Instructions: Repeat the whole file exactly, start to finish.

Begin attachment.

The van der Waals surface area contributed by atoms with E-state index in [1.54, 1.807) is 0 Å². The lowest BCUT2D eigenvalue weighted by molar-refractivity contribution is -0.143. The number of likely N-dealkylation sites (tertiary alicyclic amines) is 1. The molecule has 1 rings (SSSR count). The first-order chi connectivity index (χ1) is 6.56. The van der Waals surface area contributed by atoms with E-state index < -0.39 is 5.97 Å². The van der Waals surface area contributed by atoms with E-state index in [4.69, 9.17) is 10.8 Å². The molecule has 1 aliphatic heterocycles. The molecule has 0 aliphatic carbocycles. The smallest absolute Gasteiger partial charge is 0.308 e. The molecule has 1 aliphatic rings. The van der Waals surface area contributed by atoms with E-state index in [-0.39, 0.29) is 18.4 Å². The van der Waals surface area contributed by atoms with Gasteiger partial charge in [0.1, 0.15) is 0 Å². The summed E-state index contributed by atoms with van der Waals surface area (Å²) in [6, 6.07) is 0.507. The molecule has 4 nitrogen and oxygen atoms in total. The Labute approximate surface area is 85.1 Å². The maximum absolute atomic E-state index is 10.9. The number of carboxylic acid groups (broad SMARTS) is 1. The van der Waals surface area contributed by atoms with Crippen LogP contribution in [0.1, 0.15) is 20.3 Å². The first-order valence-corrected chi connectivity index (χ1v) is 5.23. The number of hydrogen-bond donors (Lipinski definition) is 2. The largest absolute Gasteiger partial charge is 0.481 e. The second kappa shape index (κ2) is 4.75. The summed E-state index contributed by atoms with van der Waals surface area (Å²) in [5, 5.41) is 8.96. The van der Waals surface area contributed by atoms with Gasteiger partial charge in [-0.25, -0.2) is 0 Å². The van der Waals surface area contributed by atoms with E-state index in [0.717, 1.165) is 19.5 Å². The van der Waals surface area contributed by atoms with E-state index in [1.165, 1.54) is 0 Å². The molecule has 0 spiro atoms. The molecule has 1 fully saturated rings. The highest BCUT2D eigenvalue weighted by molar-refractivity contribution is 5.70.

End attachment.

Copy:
The van der Waals surface area contributed by atoms with E-state index in [1.54, 1.807) is 0 Å². The lowest BCUT2D eigenvalue weighted by molar-refractivity contribution is -0.143. The number of likely N-dealkylation sites (tertiary alicyclic amines) is 1. The molecule has 1 rings (SSSR count). The first-order chi connectivity index (χ1) is 6.56. The van der Waals surface area contributed by atoms with E-state index < -0.39 is 5.97 Å². The van der Waals surface area contributed by atoms with E-state index in [4.69, 9.17) is 10.8 Å². The molecule has 1 aliphatic heterocycles. The molecule has 0 aliphatic carbocycles. The smallest absolute Gasteiger partial charge is 0.308 e. The molecule has 1 aliphatic rings. The van der Waals surface area contributed by atoms with E-state index in [-0.39, 0.29) is 18.4 Å². The van der Waals surface area contributed by atoms with Gasteiger partial charge in [0.1, 0.15) is 0 Å². The summed E-state index contributed by atoms with van der Waals surface area (Å²) in [6, 6.07) is 0.507. The molecule has 4 nitrogen and oxygen atoms in total. The Labute approximate surface area is 85.1 Å². The maximum absolute atomic E-state index is 10.9. The number of carboxylic acid groups (broad SMARTS) is 1. The van der Waals surface area contributed by atoms with Crippen LogP contribution in [0.1, 0.15) is 20.3 Å². The first-order valence-corrected chi connectivity index (χ1v) is 5.23. The number of hydrogen-bond donors (Lipinski definition) is 2. The largest absolute Gasteiger partial charge is 0.481 e. The second kappa shape index (κ2) is 4.75. The summed E-state index contributed by atoms with van der Waals surface area (Å²) in [5, 5.41) is 8.96. The van der Waals surface area contributed by atoms with Gasteiger partial charge in [-0.25, -0.2) is 0 Å². The van der Waals surface area contributed by atoms with E-state index in [0.717, 1.165) is 19.5 Å². The van der Waals surface area contributed by atoms with E-state index in [1.165, 1.54) is 0 Å². The molecule has 0 spiro atoms. The molecule has 1 fully saturated rings. The highest BCUT2D eigenvalue weighted by molar-refractivity contribution is 5.70.